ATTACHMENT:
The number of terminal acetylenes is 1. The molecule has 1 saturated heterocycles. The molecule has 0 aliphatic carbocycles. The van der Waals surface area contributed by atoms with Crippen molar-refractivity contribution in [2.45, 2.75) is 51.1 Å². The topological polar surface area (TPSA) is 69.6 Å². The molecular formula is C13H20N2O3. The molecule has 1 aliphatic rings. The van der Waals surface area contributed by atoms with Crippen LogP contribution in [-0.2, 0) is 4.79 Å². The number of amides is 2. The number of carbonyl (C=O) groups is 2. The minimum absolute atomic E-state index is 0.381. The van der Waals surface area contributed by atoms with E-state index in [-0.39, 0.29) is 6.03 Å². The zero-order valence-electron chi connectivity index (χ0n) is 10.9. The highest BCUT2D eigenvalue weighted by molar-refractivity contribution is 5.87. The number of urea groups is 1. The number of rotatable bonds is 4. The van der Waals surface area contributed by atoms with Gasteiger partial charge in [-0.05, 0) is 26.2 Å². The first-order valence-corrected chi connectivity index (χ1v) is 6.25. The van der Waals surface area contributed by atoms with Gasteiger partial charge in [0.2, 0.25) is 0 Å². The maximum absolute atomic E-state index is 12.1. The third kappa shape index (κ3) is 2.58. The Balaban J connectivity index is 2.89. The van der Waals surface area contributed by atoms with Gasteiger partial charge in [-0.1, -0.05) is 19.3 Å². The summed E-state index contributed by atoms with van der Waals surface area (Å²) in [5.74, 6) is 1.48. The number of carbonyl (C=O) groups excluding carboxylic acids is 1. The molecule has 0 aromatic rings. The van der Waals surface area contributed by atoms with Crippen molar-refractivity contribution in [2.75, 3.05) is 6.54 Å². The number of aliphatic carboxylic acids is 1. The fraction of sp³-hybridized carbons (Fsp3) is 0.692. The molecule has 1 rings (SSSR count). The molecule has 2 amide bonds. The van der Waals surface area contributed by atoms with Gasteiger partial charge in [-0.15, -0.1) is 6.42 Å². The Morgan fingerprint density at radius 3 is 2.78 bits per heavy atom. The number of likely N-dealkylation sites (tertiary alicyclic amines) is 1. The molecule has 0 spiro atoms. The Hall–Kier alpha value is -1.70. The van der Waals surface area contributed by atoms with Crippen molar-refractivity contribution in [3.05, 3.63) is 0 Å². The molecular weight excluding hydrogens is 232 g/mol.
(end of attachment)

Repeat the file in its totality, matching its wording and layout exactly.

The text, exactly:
The number of terminal acetylenes is 1. The molecule has 1 saturated heterocycles. The molecule has 0 aliphatic carbocycles. The van der Waals surface area contributed by atoms with Crippen molar-refractivity contribution in [2.45, 2.75) is 51.1 Å². The topological polar surface area (TPSA) is 69.6 Å². The molecular formula is C13H20N2O3. The molecule has 1 aliphatic rings. The van der Waals surface area contributed by atoms with Crippen LogP contribution in [-0.2, 0) is 4.79 Å². The number of amides is 2. The number of carbonyl (C=O) groups is 2. The minimum absolute atomic E-state index is 0.381. The van der Waals surface area contributed by atoms with E-state index in [-0.39, 0.29) is 6.03 Å². The zero-order valence-electron chi connectivity index (χ0n) is 10.9. The highest BCUT2D eigenvalue weighted by molar-refractivity contribution is 5.87. The number of urea groups is 1. The number of rotatable bonds is 4. The van der Waals surface area contributed by atoms with Gasteiger partial charge in [-0.05, 0) is 26.2 Å². The first-order valence-corrected chi connectivity index (χ1v) is 6.25. The van der Waals surface area contributed by atoms with Gasteiger partial charge in [0.2, 0.25) is 0 Å². The maximum absolute atomic E-state index is 12.1. The third kappa shape index (κ3) is 2.58. The Balaban J connectivity index is 2.89. The van der Waals surface area contributed by atoms with Gasteiger partial charge in [-0.1, -0.05) is 19.3 Å². The summed E-state index contributed by atoms with van der Waals surface area (Å²) in [5.74, 6) is 1.48. The number of carbonyl (C=O) groups excluding carboxylic acids is 1. The molecule has 0 aromatic rings. The van der Waals surface area contributed by atoms with Crippen molar-refractivity contribution in [2.75, 3.05) is 6.54 Å². The number of aliphatic carboxylic acids is 1. The fraction of sp³-hybridized carbons (Fsp3) is 0.692. The molecule has 1 rings (SSSR count). The molecule has 2 amide bonds. The van der Waals surface area contributed by atoms with Gasteiger partial charge in [-0.15, -0.1) is 6.42 Å². The Morgan fingerprint density at radius 3 is 2.78 bits per heavy atom. The number of likely N-dealkylation sites (tertiary alicyclic amines) is 1. The molecule has 0 spiro atoms. The Hall–Kier alpha value is -1.70. The van der Waals surface area contributed by atoms with Crippen molar-refractivity contribution in [3.05, 3.63) is 0 Å². The molecular weight excluding hydrogens is 232 g/mol.